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Planet Money

In 2008, after our Giant Pool of Money show, Alex Blumberg and Adam Davidson started Planet Money as a co-production of our show and NPR News. They have a thrice weekly podcast and a blog and http://www.npr.org/money.
There are 34 results

Act One: 2011

NPR reporter Laura Sydell and This American Life producer/Planet Money co-host Alex Blumberg tell the story of Intellectual Ventures, which is accused of being the largest of the patent trolls. Executives at Intellectual Ventures insist they are not trolls, but rather, promoters of innovation.

Act Two: 2013

The dramatic conclusion to Laura and Alex's search for information about Intellectual Ventures, and the inventor they claimed they were helping, Chris Crawford. The story turns out to be different than the one Intellectual Ventures originally told.

Prologue

Ira Glass asks guest host Alex Blumberg whether we should really care about the current European debt crisis. The answer: yes, we should, and we should WANT to care too, because this story—and it's actually the story of the Euro itself—is very surprising and dramatic.

Act Three: Job Fairies

For a look at the nuts and bolts of government job creation, This American Life Senior Producer Julie Snyder and Planet Money correspondent Adam Davidson attend a meeting of the International Economic Developers Council in San Diego.

Prologue

Ira Glass speaks with several members of the Planet Money team, who all found themselves—in the course of their reporting—independently asking the same stoner-ish question: What is money? Ira and Planet Money producer Jacob Goldstein discuss a pre-industrial society on the island of Yap that used giant stones as currency. The book that Jacob read about Yap is called The Island of Stone Money.

Prologue

Host Ira Glass explains how the Planet Money team spent a thousand dollars of their own money to buy a toxic asset, and introduces Planet Money reporters David Kestenbaum and Chana Joffe-Walt. Their stories about "Toxie" have appeared on the Planet Money podcast and daily public radio news shows, and are collected here for the first time, into one epic, Dickensian tale.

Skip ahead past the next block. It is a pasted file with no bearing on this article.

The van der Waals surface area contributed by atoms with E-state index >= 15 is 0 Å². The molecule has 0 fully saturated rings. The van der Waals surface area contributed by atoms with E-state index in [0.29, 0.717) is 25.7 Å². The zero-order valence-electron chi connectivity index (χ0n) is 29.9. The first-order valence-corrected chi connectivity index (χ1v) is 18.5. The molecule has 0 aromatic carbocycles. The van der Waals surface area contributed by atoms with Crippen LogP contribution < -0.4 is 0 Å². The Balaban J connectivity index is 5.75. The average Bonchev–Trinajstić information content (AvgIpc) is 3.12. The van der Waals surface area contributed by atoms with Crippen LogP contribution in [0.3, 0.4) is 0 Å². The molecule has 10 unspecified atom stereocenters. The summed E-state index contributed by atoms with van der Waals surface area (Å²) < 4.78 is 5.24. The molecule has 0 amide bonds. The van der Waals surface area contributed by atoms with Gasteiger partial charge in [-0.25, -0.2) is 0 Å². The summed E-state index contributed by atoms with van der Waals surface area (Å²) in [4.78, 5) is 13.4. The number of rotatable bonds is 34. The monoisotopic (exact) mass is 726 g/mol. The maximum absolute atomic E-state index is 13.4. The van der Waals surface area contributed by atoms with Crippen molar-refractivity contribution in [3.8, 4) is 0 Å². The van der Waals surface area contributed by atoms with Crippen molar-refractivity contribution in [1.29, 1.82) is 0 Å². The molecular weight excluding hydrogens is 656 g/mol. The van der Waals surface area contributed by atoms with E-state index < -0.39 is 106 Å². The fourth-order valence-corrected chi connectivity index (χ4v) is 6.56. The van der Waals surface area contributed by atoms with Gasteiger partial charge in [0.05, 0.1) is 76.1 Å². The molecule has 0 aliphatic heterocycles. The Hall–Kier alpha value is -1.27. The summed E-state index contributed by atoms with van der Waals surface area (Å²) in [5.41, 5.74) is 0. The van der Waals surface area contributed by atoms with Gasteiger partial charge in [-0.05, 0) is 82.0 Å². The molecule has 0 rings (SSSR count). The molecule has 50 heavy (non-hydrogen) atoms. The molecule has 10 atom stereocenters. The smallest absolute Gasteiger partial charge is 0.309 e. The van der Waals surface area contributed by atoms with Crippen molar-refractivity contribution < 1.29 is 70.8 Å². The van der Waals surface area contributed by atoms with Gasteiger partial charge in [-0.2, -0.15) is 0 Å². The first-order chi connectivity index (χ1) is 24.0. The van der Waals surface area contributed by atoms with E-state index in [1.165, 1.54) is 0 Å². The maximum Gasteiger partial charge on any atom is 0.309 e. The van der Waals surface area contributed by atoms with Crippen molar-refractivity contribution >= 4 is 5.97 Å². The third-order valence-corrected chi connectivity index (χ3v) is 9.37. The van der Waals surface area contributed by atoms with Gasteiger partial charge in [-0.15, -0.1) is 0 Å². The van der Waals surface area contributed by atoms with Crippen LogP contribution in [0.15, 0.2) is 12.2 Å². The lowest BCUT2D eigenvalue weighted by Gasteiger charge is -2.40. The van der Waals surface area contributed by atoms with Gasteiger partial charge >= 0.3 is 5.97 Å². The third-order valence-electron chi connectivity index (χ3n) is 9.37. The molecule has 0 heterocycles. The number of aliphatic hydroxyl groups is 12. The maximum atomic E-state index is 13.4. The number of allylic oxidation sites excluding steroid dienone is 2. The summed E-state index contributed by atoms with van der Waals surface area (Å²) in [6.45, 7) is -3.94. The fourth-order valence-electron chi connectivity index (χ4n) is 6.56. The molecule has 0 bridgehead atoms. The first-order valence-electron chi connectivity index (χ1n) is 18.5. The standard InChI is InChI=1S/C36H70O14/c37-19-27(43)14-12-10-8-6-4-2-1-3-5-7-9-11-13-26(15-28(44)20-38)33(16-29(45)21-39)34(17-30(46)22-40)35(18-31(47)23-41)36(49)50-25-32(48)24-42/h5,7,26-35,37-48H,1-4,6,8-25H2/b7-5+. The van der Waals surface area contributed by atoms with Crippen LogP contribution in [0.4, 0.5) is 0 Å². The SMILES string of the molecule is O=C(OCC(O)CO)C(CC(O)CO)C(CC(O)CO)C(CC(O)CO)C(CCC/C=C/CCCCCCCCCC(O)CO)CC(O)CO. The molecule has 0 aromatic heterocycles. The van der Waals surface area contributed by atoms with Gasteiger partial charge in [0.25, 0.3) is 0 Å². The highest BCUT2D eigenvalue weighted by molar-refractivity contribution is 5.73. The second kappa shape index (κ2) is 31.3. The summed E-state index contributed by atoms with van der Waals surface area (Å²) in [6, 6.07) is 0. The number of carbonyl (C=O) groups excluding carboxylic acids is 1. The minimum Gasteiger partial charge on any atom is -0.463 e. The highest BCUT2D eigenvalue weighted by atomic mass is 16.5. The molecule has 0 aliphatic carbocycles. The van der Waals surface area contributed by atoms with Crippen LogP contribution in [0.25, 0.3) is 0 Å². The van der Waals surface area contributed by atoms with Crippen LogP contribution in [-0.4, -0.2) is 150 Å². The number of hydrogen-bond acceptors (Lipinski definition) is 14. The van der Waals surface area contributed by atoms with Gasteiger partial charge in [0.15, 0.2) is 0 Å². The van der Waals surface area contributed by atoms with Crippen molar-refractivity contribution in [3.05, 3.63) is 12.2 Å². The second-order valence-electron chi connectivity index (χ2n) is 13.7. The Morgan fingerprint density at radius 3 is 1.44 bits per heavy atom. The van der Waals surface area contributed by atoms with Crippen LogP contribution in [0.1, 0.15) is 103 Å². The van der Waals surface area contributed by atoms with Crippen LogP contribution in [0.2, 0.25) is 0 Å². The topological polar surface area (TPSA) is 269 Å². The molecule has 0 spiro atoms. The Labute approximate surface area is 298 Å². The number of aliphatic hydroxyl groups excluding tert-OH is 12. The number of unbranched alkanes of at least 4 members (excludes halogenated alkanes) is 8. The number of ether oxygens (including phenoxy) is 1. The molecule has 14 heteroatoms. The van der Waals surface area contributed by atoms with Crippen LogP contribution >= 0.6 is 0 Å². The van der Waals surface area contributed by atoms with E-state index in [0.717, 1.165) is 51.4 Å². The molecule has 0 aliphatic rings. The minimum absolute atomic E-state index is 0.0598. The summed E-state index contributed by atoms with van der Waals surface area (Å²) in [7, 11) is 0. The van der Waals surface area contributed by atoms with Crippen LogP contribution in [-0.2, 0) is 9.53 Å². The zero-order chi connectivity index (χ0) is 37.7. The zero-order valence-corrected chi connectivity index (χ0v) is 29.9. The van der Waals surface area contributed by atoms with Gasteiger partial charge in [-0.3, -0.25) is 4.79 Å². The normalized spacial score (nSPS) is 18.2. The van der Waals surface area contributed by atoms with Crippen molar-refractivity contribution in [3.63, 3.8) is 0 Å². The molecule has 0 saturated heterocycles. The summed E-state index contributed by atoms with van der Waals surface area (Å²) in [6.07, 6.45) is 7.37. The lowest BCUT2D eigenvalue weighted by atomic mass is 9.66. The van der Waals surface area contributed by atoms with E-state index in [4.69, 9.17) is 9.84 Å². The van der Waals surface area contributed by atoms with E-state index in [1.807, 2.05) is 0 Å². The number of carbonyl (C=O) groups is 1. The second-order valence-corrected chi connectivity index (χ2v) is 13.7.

Act One: Fire Sale in Kansas City

David and Chana buy a toxic asset, from a guy named Wit Solberg, who used to work on Wall Street and now helps small banks who've been saddled with toxic assets. Turns out...it's hard to buy a toxic asset.

Act Four: Villains And How To Sue Them

David and Chana meet another toxic asset owner, like themselves. Only difference, David and Chana bought theirs after it was already toxic, for a steep discount, 99% off.

Act One: Wall Street: Money Never Weeps

Ira with Planet Money economics correspondent Adam Davidson on why—even after everything President Obama has done to save Wall Street, actions which have led to record profits and bonuses—Wall Street seems ungrateful. Adam and producer Jane Feltes head out to a Wall Street bar where they're told by three finance guys that there's no reason to thank the President for saving their jobs. Planet Money is a co-production of This American Life and NPR News.

Act One: Eat My Shorts

A hedge fund named Magnetar comes up with an elaborate plan to make money. It sponsors the creation of complicated and ultimately toxic financial securities...while at the same time betting against the very securities it helped create. Planet Money's Alex Blumberg teams up with two investigative reporters from ProPublica, Jake Bernstein and Jesse Eisinger, to tell the story.

Prologue

Host Ira Glass talks with NPR correspondent Adam Davidson about a black tie event he attended in the spring of 2008. The event was an awards dinner for finance professionals who created the mortgage-based financial instruments that nearly brought down the global economic system.

Act One: Spring 2008

We replay sections from the original "Giant Pool of Money," in which This American Life producer Alex Blumberg teams up with NPR's Adam Davidson to tell the story of how the U.S. got itself into a housing crisis. They talk to people who were actually working in the housing, banking, finance and mortgage industries, about what they thought during the boom times, and why the bust happened.

Act Two: Investigation Report #2

Alex Blumberg and NPR correspondent (and "Planet Money" reporter) Dave Kestenbaum examine what went wrong with the credit ratings agencies. When all these financial instruments that brought down our economy—the mortgage backed securities, the derivatives—were originally issued, the rating agencies (Standard and Poors, Moody's and Fitch) gave many of these things their top rating of triple-A.